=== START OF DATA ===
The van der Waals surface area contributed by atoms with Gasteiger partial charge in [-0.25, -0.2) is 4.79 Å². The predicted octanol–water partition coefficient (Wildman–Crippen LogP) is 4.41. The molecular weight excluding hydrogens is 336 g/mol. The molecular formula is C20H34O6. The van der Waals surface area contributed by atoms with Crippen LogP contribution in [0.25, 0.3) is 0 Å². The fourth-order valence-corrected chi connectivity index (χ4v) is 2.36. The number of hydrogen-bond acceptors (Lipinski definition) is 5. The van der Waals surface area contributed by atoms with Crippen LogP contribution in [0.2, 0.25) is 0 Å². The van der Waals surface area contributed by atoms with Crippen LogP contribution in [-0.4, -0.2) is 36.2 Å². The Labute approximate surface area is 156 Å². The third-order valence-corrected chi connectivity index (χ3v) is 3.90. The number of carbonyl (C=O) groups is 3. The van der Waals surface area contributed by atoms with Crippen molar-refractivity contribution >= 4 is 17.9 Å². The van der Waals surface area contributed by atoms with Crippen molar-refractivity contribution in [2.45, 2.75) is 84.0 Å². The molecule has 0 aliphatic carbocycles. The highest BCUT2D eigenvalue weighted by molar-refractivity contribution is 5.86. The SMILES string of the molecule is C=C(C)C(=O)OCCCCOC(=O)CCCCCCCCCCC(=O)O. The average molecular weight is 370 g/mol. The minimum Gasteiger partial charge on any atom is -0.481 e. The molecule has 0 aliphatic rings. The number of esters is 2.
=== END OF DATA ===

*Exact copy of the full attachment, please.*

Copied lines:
The van der Waals surface area contributed by atoms with Gasteiger partial charge in [-0.25, -0.2) is 4.79 Å². The predicted octanol–water partition coefficient (Wildman–Crippen LogP) is 4.41. The molecular weight excluding hydrogens is 336 g/mol. The molecular formula is C20H34O6. The van der Waals surface area contributed by atoms with Crippen LogP contribution in [0.25, 0.3) is 0 Å². The fourth-order valence-corrected chi connectivity index (χ4v) is 2.36. The number of hydrogen-bond acceptors (Lipinski definition) is 5. The van der Waals surface area contributed by atoms with Crippen LogP contribution in [0.2, 0.25) is 0 Å². The van der Waals surface area contributed by atoms with Crippen LogP contribution in [-0.4, -0.2) is 36.2 Å². The Labute approximate surface area is 156 Å². The third-order valence-corrected chi connectivity index (χ3v) is 3.90. The number of carbonyl (C=O) groups is 3. The van der Waals surface area contributed by atoms with Crippen molar-refractivity contribution >= 4 is 17.9 Å². The van der Waals surface area contributed by atoms with Crippen molar-refractivity contribution in [2.45, 2.75) is 84.0 Å². The molecule has 0 aliphatic carbocycles. The highest BCUT2D eigenvalue weighted by molar-refractivity contribution is 5.86. The SMILES string of the molecule is C=C(C)C(=O)OCCCCOC(=O)CCCCCCCCCCC(=O)O. The average molecular weight is 370 g/mol. The minimum Gasteiger partial charge on any atom is -0.481 e. The molecule has 0 aliphatic rings. The number of esters is 2.